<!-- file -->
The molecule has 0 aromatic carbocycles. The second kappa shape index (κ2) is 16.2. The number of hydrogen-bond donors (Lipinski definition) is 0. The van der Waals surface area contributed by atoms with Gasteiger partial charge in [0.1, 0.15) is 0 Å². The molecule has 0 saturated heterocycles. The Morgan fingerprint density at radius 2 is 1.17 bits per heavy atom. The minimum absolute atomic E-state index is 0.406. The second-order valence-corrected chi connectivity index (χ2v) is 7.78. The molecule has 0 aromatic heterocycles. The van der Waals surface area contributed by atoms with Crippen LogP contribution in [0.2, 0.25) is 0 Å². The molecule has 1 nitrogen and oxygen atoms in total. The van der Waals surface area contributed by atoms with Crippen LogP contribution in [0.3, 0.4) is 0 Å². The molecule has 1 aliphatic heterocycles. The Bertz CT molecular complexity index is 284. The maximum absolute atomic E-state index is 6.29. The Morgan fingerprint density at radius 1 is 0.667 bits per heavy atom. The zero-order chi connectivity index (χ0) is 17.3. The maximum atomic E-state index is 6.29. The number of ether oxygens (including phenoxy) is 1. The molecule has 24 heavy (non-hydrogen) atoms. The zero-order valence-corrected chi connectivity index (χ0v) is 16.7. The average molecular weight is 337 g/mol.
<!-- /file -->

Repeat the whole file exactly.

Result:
The molecule has 0 aromatic carbocycles. The second kappa shape index (κ2) is 16.2. The number of hydrogen-bond donors (Lipinski definition) is 0. The van der Waals surface area contributed by atoms with Gasteiger partial charge in [0.1, 0.15) is 0 Å². The molecule has 0 saturated heterocycles. The Morgan fingerprint density at radius 2 is 1.17 bits per heavy atom. The minimum absolute atomic E-state index is 0.406. The second-order valence-corrected chi connectivity index (χ2v) is 7.78. The molecule has 0 aromatic heterocycles. The van der Waals surface area contributed by atoms with Crippen LogP contribution in [0.2, 0.25) is 0 Å². The molecule has 1 nitrogen and oxygen atoms in total. The van der Waals surface area contributed by atoms with Crippen LogP contribution in [0.3, 0.4) is 0 Å². The molecule has 1 aliphatic heterocycles. The Bertz CT molecular complexity index is 284. The maximum absolute atomic E-state index is 6.29. The Morgan fingerprint density at radius 1 is 0.667 bits per heavy atom. The zero-order chi connectivity index (χ0) is 17.3. The maximum atomic E-state index is 6.29. The number of ether oxygens (including phenoxy) is 1. The molecule has 24 heavy (non-hydrogen) atoms. The zero-order valence-corrected chi connectivity index (χ0v) is 16.7. The average molecular weight is 337 g/mol.